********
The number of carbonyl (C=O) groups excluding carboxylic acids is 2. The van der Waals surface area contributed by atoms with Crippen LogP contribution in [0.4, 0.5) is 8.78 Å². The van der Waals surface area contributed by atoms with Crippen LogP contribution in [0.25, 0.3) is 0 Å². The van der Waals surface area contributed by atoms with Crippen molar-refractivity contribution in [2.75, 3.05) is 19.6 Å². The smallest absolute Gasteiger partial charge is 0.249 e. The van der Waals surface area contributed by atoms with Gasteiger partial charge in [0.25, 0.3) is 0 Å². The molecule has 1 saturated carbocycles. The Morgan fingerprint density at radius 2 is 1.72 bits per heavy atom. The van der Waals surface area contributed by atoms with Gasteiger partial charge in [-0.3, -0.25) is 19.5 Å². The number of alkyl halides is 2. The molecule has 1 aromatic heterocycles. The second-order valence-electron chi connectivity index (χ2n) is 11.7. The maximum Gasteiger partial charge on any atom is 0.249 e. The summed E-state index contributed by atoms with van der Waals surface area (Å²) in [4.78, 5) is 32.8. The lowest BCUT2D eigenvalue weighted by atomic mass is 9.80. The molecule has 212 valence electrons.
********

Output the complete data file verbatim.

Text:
The number of carbonyl (C=O) groups excluding carboxylic acids is 2. The van der Waals surface area contributed by atoms with Crippen LogP contribution in [0.4, 0.5) is 8.78 Å². The van der Waals surface area contributed by atoms with Crippen LogP contribution in [0.25, 0.3) is 0 Å². The van der Waals surface area contributed by atoms with Crippen molar-refractivity contribution in [2.75, 3.05) is 19.6 Å². The smallest absolute Gasteiger partial charge is 0.249 e. The van der Waals surface area contributed by atoms with Gasteiger partial charge in [0.25, 0.3) is 0 Å². The molecule has 1 saturated carbocycles. The Morgan fingerprint density at radius 2 is 1.72 bits per heavy atom. The van der Waals surface area contributed by atoms with Gasteiger partial charge in [-0.3, -0.25) is 19.5 Å². The number of alkyl halides is 2. The molecule has 1 aromatic heterocycles. The second-order valence-electron chi connectivity index (χ2n) is 11.7. The maximum Gasteiger partial charge on any atom is 0.249 e. The summed E-state index contributed by atoms with van der Waals surface area (Å²) in [4.78, 5) is 32.8. The lowest BCUT2D eigenvalue weighted by atomic mass is 9.80. The molecule has 212 valence electrons.